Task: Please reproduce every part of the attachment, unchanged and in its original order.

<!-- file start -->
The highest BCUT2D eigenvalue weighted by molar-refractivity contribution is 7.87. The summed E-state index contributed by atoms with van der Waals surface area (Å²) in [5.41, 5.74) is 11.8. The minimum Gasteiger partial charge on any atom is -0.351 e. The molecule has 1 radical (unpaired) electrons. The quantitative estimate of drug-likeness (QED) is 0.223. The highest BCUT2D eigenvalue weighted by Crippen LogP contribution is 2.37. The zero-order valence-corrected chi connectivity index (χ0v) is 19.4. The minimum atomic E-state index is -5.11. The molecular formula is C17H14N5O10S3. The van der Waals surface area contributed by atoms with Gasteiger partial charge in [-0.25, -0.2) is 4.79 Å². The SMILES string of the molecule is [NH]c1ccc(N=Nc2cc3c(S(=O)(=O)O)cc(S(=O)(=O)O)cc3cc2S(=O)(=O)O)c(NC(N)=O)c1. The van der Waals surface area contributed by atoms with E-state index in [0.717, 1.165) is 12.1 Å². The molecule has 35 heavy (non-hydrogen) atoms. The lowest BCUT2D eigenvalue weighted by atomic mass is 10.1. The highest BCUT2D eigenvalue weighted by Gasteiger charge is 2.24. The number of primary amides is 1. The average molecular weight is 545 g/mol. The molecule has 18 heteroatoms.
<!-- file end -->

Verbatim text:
The highest BCUT2D eigenvalue weighted by molar-refractivity contribution is 7.87. The summed E-state index contributed by atoms with van der Waals surface area (Å²) in [5.41, 5.74) is 11.8. The minimum Gasteiger partial charge on any atom is -0.351 e. The molecule has 1 radical (unpaired) electrons. The quantitative estimate of drug-likeness (QED) is 0.223. The highest BCUT2D eigenvalue weighted by Crippen LogP contribution is 2.37. The zero-order valence-corrected chi connectivity index (χ0v) is 19.4. The minimum atomic E-state index is -5.11. The molecular formula is C17H14N5O10S3. The van der Waals surface area contributed by atoms with Gasteiger partial charge in [-0.25, -0.2) is 4.79 Å². The SMILES string of the molecule is [NH]c1ccc(N=Nc2cc3c(S(=O)(=O)O)cc(S(=O)(=O)O)cc3cc2S(=O)(=O)O)c(NC(N)=O)c1. The van der Waals surface area contributed by atoms with E-state index in [0.717, 1.165) is 12.1 Å². The molecule has 35 heavy (non-hydrogen) atoms. The lowest BCUT2D eigenvalue weighted by atomic mass is 10.1. The highest BCUT2D eigenvalue weighted by Gasteiger charge is 2.24. The number of primary amides is 1. The average molecular weight is 545 g/mol. The molecule has 18 heteroatoms.